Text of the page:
Nun Sara is on the run in Mexico and is saved from cowboys by Hogan, who is preparing for a future mission to capture a French fort. The pair become good friends, but Sara never does tell him the true reason behind her being outlawed.
As the film opens on an Oklahoma farm during the depression, two simultaneous visitors literally hit the Wagoneer home: a ruinous dust storm and a convertible crazily driven by Red, the ... See full summary »
A Michigan farmer and a prospector form a partnership in the California gold country. Their adventures include buying and sharing a wife, hijacking a stage, kidnaping six prostitutes, and turning their mining camp into a boomtown. Along the way there is plenty of drinking, gambling, and singing. They even find time to do some creative gold mining. Written by
David J. Kiseleski <email@example.com>
At the end of the movie, the tunnel system collapses and the buildings start to topple over. In several shots the cables used to pull over various buildings are clearly apparent, even though it appears that attempts were made to camouflage them with pennants. What gives it away is that the 'pennants' (until the buildings they are attached to topple over) are clearly under far too much strain to be merely hung as decorations. See more »
[When Ben sees Pardner riding a horse with Elizabeth, he punches him to the ground, pulls a gun on him then threatens to tear him apart]
Ben, what the hell's the matter with you?
What was the two of you doin' on the same horse?
Ridin', what else would we be doin' on a horse? And it'd be the last place I'd...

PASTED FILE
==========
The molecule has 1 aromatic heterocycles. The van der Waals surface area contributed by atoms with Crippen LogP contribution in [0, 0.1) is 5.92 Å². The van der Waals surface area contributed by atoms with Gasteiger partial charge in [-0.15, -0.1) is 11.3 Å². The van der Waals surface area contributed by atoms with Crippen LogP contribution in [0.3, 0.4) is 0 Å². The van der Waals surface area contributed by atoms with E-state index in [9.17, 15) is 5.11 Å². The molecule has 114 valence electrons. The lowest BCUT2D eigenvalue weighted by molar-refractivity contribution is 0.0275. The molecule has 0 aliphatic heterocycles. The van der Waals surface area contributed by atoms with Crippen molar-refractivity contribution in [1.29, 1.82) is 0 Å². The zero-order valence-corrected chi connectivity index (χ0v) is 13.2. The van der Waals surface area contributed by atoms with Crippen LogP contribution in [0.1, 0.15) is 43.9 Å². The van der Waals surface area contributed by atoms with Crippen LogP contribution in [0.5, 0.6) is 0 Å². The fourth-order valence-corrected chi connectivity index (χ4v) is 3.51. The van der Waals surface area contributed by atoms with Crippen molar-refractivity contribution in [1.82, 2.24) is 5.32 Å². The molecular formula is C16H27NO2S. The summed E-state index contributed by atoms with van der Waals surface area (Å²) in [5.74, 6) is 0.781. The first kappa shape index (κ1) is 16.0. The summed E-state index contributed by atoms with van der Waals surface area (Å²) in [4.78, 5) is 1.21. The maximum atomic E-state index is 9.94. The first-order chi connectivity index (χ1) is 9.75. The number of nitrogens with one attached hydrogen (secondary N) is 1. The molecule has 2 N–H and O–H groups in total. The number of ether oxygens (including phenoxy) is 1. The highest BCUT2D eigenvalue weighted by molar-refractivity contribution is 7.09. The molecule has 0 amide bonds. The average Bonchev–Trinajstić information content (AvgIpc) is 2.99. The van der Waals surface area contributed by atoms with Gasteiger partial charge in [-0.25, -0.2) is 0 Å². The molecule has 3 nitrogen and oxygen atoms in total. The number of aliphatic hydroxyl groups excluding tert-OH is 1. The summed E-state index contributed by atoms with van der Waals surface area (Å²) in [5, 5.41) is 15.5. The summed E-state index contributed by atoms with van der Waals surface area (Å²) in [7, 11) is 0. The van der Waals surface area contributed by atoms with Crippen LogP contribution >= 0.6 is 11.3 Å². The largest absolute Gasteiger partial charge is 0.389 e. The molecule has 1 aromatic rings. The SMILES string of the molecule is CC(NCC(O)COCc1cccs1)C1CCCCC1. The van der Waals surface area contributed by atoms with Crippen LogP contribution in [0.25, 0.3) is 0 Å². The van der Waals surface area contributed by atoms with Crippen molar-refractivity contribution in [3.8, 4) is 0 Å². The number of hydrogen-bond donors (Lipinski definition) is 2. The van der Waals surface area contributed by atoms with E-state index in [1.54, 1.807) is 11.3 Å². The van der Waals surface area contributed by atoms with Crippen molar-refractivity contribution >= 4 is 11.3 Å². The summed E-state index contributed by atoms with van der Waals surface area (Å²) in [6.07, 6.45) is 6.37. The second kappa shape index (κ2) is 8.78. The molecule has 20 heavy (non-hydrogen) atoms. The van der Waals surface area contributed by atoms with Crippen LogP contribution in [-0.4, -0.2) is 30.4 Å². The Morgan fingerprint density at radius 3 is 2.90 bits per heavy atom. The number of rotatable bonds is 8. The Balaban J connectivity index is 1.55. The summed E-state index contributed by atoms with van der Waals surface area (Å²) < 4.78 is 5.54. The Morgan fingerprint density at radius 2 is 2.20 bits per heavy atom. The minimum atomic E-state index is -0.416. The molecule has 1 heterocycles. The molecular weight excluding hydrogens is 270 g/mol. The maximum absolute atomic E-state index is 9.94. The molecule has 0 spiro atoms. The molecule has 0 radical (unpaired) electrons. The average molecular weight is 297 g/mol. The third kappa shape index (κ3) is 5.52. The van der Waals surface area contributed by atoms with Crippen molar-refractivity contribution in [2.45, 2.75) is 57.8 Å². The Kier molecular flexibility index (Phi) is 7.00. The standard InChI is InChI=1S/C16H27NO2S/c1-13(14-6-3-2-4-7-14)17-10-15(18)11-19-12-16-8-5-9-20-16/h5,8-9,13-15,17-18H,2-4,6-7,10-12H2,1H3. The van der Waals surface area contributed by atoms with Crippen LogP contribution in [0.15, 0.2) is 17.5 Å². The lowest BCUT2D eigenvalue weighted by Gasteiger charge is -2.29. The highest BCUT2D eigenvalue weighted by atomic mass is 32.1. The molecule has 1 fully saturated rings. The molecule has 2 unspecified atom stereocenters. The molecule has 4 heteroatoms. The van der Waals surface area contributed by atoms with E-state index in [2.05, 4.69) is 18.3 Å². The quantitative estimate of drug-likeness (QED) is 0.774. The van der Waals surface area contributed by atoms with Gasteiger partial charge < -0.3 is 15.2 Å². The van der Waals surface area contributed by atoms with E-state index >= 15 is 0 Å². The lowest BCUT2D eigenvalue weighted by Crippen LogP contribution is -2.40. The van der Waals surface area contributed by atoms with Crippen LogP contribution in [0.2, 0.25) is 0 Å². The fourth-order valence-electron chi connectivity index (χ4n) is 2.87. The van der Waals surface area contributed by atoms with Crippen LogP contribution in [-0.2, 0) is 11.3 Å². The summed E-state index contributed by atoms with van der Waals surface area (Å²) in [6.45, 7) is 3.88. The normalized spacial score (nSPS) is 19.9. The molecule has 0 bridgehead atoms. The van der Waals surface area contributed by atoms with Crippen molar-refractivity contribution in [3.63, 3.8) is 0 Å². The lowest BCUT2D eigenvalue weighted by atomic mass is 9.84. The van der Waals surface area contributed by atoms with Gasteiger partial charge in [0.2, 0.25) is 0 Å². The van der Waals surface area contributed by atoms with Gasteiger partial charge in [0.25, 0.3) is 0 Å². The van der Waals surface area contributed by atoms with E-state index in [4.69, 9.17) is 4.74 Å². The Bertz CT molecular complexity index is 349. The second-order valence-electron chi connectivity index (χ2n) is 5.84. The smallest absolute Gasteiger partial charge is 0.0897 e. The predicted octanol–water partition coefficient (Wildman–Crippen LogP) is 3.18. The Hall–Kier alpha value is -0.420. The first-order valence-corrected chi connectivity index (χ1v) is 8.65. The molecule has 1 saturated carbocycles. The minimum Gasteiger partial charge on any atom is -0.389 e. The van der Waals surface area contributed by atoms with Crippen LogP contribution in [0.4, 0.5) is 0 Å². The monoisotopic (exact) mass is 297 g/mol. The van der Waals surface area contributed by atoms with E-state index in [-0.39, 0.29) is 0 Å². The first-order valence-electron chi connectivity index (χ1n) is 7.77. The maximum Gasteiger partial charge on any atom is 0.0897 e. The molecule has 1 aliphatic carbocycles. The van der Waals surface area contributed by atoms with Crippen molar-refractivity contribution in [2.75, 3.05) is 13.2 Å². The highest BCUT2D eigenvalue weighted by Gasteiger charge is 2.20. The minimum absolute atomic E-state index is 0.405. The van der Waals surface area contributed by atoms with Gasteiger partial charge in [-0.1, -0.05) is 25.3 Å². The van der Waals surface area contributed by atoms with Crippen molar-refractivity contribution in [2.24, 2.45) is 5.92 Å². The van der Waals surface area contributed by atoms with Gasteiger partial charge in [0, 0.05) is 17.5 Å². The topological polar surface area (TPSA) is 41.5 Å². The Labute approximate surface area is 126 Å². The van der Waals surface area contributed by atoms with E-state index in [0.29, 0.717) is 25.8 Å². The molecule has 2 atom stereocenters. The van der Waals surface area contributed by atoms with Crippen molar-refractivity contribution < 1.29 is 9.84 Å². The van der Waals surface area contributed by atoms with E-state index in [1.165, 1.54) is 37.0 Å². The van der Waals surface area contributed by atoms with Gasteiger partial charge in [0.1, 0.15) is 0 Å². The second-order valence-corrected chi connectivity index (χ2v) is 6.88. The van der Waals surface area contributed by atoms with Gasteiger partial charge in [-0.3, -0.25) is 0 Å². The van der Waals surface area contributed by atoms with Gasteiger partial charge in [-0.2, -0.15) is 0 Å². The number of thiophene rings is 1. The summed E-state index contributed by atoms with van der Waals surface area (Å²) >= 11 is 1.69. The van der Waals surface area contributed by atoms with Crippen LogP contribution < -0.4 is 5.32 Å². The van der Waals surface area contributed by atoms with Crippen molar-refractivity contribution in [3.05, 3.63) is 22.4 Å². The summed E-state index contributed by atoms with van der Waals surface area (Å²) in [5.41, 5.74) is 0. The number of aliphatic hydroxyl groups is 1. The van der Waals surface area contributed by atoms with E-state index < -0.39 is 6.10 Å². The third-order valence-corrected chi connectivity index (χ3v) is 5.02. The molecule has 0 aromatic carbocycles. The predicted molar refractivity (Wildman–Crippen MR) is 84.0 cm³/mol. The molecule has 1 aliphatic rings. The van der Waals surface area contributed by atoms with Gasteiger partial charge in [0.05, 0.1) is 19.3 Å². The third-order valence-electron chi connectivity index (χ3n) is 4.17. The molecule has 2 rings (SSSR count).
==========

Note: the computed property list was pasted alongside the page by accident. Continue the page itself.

Where was her horse?
That was her horse.
[Pointing, voice cracking]
And where, HAHA, was your horse?
You... had my horse.
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Clint Eastwood and Lee Marvin - in a musical? Yes, and it works rather well.
No expense was spared by Paramount in assembling the behind-camera talent. Lerner and Loewe's successful stage show was beefed up by Andre Previn's compositions and Nelson Riddle's arrangements, and a script by Paddy Chayefsky. If Clint and Lee aren't exactly Mario Lanza and Tito Gobbi, they are good enough. Clint sings timidly but tunefully ("I Talk To The Trees", "Gold Fever") and Marvin's growly "Wandering Star" was a big chart success back in 1969. The songs are strong, the lyrics clever and the choreography slick and busy. At two and three-quarter hours, the film is rather too long, but it contains plenty of interesting things, including some excellent comedy.
No-Name Town is a rough and ready prospectors' settlement, one of many such ramshackle communities springing up during the California Gold Rush. Two very different men link up as partners and grow into inseperable friends. 'Pardner' (Eastwood) is a straight, solid farmer from the Mid West, while Ben Rumson (Marvin) is a hell-raising wildman from no place in particular. When a mormon auctions one of his wives (Elizabeth, played by Jean Seberg), Rumson buys her. Things get complicated when Pardner falls in love with Elizabeth, and she falls in love with .... er, both men.
Added interest is provided by the arrival of a bunch of French whores and a party of rescued wagon-trainers (this last was drawn from a true story).
Good things include a barnstorming performance from Marvin, radiating enormous personality and a real flair for comedy. His career flowered late, but he was at his best in the late sixties ("Point Blank", "Hell In The Pacific", and of course this one). Previn's musical interlude which introduces the Parson (Alan Dexter) is superb, leading into one of the film's best songs, "Here It Is". The comical discords of the musical passage are a joy in themselves, and they pave the way perfectly for the Parson, who is at odds with everybody. "Hand Me Down That Can Of Beans" is rendered by the Nitty Gritty Dirt Band, guesting in the movie. The boys obviously decided to stay on, because they crop up in various shots throughout the film. Mad Jack is played with manic zest and a peculiar British accent by Ray Walston, none other than TV's "My Favourite Martian".
The interminable gag of the collapsing tunnels stand as a metaphor of the film's shortcomings - over-elaborate, and over-long.
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